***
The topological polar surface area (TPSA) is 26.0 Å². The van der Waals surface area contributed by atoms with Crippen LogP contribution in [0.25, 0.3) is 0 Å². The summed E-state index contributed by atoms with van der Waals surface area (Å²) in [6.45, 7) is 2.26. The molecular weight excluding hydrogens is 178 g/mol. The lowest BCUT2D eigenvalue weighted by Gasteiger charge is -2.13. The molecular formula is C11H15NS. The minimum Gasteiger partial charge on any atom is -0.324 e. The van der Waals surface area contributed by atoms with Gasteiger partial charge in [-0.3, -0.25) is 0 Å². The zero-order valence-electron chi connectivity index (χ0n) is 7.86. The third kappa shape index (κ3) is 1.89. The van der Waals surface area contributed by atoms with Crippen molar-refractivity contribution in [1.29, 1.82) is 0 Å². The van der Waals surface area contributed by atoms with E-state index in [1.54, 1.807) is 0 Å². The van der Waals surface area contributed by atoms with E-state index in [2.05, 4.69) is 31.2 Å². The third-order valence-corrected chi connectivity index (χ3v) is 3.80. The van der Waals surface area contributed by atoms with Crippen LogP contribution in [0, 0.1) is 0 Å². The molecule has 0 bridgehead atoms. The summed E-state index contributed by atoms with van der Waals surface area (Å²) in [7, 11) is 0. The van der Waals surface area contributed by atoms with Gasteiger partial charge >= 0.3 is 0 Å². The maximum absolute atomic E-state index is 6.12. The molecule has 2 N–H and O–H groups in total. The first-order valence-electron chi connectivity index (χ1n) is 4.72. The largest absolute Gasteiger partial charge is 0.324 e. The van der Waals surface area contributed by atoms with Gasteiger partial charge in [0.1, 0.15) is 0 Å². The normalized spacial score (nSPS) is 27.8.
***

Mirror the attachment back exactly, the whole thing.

The topological polar surface area (TPSA) is 26.0 Å². The van der Waals surface area contributed by atoms with Crippen LogP contribution in [0.25, 0.3) is 0 Å². The summed E-state index contributed by atoms with van der Waals surface area (Å²) in [6.45, 7) is 2.26. The molecular weight excluding hydrogens is 178 g/mol. The lowest BCUT2D eigenvalue weighted by Gasteiger charge is -2.13. The molecular formula is C11H15NS. The minimum Gasteiger partial charge on any atom is -0.324 e. The van der Waals surface area contributed by atoms with Gasteiger partial charge in [-0.3, -0.25) is 0 Å². The zero-order valence-electron chi connectivity index (χ0n) is 7.86. The third kappa shape index (κ3) is 1.89. The van der Waals surface area contributed by atoms with Crippen molar-refractivity contribution in [1.29, 1.82) is 0 Å². The van der Waals surface area contributed by atoms with E-state index in [1.54, 1.807) is 0 Å². The van der Waals surface area contributed by atoms with E-state index in [2.05, 4.69) is 31.2 Å². The third-order valence-corrected chi connectivity index (χ3v) is 3.80. The van der Waals surface area contributed by atoms with Crippen LogP contribution in [0, 0.1) is 0 Å². The molecule has 0 bridgehead atoms. The summed E-state index contributed by atoms with van der Waals surface area (Å²) in [7, 11) is 0. The van der Waals surface area contributed by atoms with Gasteiger partial charge >= 0.3 is 0 Å². The maximum absolute atomic E-state index is 6.12. The molecule has 2 N–H and O–H groups in total. The first-order valence-electron chi connectivity index (χ1n) is 4.72. The largest absolute Gasteiger partial charge is 0.324 e. The van der Waals surface area contributed by atoms with Gasteiger partial charge in [0.1, 0.15) is 0 Å². The normalized spacial score (nSPS) is 27.8.